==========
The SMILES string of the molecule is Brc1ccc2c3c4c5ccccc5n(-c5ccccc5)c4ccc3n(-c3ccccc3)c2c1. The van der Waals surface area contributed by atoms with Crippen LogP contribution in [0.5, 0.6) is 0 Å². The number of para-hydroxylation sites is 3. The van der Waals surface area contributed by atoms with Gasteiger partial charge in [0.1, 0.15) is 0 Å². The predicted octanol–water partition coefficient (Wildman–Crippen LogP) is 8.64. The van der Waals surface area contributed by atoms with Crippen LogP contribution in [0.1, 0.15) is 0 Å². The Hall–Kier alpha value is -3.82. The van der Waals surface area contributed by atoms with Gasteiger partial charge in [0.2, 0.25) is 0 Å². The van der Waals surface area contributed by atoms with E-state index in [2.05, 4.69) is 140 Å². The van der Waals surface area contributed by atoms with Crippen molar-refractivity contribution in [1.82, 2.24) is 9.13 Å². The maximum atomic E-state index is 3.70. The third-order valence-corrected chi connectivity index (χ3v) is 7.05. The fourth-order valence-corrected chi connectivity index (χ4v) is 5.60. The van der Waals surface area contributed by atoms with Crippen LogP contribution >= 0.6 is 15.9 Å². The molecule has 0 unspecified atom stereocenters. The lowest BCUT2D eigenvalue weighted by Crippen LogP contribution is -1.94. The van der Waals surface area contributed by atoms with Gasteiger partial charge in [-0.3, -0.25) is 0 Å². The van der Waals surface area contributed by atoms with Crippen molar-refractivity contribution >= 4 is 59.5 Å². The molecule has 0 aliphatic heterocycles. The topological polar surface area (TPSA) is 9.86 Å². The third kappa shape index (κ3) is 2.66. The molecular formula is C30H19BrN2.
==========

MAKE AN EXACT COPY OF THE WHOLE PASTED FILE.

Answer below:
The SMILES string of the molecule is Brc1ccc2c3c4c5ccccc5n(-c5ccccc5)c4ccc3n(-c3ccccc3)c2c1. The van der Waals surface area contributed by atoms with Crippen LogP contribution in [0.5, 0.6) is 0 Å². The number of para-hydroxylation sites is 3. The van der Waals surface area contributed by atoms with Gasteiger partial charge in [0.1, 0.15) is 0 Å². The predicted octanol–water partition coefficient (Wildman–Crippen LogP) is 8.64. The van der Waals surface area contributed by atoms with Crippen LogP contribution in [0.1, 0.15) is 0 Å². The Hall–Kier alpha value is -3.82. The van der Waals surface area contributed by atoms with Gasteiger partial charge in [0.2, 0.25) is 0 Å². The van der Waals surface area contributed by atoms with E-state index in [2.05, 4.69) is 140 Å². The van der Waals surface area contributed by atoms with Crippen molar-refractivity contribution in [1.82, 2.24) is 9.13 Å². The maximum atomic E-state index is 3.70. The third-order valence-corrected chi connectivity index (χ3v) is 7.05. The fourth-order valence-corrected chi connectivity index (χ4v) is 5.60. The van der Waals surface area contributed by atoms with Crippen LogP contribution >= 0.6 is 15.9 Å². The molecule has 0 unspecified atom stereocenters. The lowest BCUT2D eigenvalue weighted by Crippen LogP contribution is -1.94. The van der Waals surface area contributed by atoms with Gasteiger partial charge in [-0.3, -0.25) is 0 Å². The van der Waals surface area contributed by atoms with Crippen molar-refractivity contribution >= 4 is 59.5 Å². The molecule has 0 aliphatic heterocycles. The topological polar surface area (TPSA) is 9.86 Å². The third kappa shape index (κ3) is 2.66. The molecular formula is C30H19BrN2.